The importance of the self in leadership in the new era of work.

Updated: Sep 13

Leaders and organizations today are operating in an unprecedented environment of uncertainty and instability. What may have worked in the past may be irrelevant in modern society. Remote working is increasingly becoming the norm compared to being in the office. Leaders are also being increasingly rated based on their ability to manage their people instead of rigidly focusing on the financials. For the most part, science and scholars of organizational psychology and behaviour are still figuring out what the best solutions are to these practical problems in the new era of work. However, one thing that has remained true and consistent across time is the leader's ability to manage the self.

Does the self really matter?

Self-leadership refers to the leader's ability of self-knowledge, management and discipline. It is associated with honesty, having a firm understanding of your own strengths, weaknesses, values, motivations and the effect that they have on others (Daud, 2020). The sense of clarity and stability found in oneself could instil confidence and direction in the rest of the organization. In the modern era of change, uncertainty and instability the importance of leadership self-awareness cannot be ignored.

It has been found that leaders who are self-aware are less likely to derail their careers and also lead their team and organization to better performance. For example, Korn Ferry International found that in an analysis of 486 publicly traded companies those with strong financial performance tend to have employees who were higher in self-awareness than weaker performing companies. While the support for self-awareness in organizations seems to be strong across studies, a study reported that only 10-15% of leaders are actually self-aware (Magnus & Kennedy, 2018).

The lack of self-awareness in leadership is documented to lead to many maladaptive and counter-productive work behaviours. Including harassment/bullying (Francioli, et al., 2018), an increase in employee stress/anxiety levels, and overall lower teams and organizational performance (Harms et al, 2016). Leaders can guide their organization to better wellbeing and performance by becoming proactive at managing the self through increased awareness.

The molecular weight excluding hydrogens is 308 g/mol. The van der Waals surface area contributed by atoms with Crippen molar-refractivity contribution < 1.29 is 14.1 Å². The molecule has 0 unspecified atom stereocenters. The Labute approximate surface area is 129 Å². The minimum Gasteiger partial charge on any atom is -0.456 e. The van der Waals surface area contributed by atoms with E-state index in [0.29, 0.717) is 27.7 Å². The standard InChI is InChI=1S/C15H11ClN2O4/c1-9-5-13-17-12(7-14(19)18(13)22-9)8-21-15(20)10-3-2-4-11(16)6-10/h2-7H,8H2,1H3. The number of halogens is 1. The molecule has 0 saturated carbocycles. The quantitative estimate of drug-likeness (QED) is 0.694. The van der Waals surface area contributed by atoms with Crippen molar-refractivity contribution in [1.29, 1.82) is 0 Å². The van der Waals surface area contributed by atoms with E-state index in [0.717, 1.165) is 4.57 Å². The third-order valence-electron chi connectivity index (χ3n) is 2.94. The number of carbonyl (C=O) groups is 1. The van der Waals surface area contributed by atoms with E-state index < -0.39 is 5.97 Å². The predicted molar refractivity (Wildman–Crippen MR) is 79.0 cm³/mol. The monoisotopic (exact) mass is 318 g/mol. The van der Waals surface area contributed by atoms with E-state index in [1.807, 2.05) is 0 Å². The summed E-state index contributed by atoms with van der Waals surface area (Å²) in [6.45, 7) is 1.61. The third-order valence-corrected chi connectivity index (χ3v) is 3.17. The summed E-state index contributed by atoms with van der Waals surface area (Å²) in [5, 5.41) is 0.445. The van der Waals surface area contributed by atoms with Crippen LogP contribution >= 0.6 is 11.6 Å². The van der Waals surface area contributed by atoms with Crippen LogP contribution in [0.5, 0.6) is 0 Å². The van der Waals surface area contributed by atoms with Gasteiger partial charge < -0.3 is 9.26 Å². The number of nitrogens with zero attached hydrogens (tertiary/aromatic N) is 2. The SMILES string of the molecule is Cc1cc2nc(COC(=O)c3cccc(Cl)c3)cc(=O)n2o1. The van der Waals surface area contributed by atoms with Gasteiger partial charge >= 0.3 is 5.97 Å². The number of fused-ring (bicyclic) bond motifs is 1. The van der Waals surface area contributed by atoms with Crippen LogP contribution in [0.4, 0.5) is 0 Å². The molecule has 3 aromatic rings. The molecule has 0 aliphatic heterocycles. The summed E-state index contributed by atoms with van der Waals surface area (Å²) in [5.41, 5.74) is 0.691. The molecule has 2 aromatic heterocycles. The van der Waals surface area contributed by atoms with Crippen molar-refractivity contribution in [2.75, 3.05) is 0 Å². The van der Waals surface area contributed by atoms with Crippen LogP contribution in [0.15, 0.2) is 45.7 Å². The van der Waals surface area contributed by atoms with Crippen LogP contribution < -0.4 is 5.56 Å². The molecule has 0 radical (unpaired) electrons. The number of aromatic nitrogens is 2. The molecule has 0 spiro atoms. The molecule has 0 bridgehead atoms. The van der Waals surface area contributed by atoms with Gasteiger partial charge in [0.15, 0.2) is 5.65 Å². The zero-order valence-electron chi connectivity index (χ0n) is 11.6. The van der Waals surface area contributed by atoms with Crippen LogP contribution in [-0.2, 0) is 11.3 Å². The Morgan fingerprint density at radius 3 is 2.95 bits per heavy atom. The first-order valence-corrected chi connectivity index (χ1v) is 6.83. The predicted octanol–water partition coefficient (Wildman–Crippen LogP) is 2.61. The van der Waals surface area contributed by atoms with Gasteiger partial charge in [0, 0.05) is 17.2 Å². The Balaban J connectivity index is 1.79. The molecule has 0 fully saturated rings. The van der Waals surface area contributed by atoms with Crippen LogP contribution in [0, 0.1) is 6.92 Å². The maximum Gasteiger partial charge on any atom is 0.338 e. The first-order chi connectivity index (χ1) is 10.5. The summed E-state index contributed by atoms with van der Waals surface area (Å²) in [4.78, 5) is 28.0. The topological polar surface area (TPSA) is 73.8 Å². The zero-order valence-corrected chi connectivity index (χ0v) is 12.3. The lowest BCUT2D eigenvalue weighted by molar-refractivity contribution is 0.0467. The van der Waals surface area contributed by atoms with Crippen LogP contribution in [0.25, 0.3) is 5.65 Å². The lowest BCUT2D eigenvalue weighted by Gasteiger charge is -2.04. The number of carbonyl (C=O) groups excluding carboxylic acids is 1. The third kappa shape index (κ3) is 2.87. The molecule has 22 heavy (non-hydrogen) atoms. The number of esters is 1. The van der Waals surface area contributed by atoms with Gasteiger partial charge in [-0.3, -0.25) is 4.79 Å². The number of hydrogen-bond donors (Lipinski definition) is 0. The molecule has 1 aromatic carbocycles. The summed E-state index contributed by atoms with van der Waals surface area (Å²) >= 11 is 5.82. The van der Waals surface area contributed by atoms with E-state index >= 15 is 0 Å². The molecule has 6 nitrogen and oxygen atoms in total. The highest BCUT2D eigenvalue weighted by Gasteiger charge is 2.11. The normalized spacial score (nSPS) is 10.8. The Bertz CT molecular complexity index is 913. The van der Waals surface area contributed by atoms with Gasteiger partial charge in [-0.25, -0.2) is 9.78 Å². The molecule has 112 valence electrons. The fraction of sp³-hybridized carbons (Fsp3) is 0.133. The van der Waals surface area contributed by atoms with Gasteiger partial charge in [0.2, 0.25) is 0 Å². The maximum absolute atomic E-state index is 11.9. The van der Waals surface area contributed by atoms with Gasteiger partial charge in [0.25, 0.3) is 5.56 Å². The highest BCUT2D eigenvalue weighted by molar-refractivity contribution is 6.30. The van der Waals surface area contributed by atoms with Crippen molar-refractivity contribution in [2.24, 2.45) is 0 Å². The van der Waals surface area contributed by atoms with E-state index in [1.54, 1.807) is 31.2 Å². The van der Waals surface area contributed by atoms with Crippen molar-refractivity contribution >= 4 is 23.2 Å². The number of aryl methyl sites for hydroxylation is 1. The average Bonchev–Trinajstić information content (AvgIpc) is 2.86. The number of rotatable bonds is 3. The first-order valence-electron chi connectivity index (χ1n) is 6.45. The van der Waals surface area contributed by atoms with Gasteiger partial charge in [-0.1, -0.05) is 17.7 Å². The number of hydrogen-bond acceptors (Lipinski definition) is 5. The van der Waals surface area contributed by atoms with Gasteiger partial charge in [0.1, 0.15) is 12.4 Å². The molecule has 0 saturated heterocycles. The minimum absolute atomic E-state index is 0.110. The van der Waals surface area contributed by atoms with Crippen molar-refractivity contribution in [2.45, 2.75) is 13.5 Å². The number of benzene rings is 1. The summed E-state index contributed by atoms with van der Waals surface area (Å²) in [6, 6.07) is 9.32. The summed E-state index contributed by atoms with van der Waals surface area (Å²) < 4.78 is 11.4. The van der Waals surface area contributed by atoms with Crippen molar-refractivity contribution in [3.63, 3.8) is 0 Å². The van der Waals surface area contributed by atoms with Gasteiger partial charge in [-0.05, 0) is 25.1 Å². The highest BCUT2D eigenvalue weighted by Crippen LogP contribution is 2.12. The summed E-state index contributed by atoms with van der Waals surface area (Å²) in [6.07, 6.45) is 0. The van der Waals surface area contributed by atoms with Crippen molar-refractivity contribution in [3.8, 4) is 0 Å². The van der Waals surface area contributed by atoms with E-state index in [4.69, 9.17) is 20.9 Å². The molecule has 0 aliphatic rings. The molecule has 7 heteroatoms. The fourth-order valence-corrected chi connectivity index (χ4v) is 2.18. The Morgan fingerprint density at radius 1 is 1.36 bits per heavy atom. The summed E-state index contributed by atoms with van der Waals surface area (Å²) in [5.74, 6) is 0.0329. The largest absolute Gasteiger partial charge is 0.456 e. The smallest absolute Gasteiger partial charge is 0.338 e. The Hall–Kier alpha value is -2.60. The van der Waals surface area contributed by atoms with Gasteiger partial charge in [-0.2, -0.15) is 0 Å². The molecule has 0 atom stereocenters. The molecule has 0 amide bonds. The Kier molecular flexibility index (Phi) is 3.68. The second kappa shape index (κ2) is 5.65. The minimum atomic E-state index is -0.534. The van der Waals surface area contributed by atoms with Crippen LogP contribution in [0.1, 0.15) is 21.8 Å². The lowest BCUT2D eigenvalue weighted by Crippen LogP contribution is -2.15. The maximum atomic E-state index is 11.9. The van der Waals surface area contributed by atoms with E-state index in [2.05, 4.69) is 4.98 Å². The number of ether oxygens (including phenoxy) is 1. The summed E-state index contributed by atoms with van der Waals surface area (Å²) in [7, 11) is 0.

I see, so what can I do?

The below strategies are a good starting point that you can begin exploring or implementing immediately.

Explore your identity

Your identity is your inner structure of stability. It includes but goes far beyond your values and general personality. It is the underlying and mostly unconscious factors that drive your behaviours. However, an easier place to begin would be to write down 5 things that matter the most to you without consulting anyone for advice. Secondly, proceed to rate each of these 5 things on a scale from 1-10 on how satisfied you currently feel about them. Take notes on the low scores, what can you do in the near future to improve these scores?

Collect data

This is an objective measure of self-discovery and realization which has the benefit of boosting your confidence if done correctly. Collect data on how you respond to yourself and others during crucial moments. Take notes of the moments and situations where you feel the most and least satisfied. Collect data for long enough to establish some sort of pattern. To what extent does the pattern correlates with the high and low scores of the top 5 things that you have written down?

Practise what you preach

The ultimate goal of becoming more self-aware is to practice what you preach. As a leader, you model the behaviour that others follow. Authenticity is associated with creativity and trust. Being inauthentic to yourself means betraying your team and creating an environment of mistrust between members. To know whether you are actually practising what you preach, gather feedback on yourself from those around you. In what way does the feedback on your behaviour relates to what you preach and what can you do to bridge the gap?

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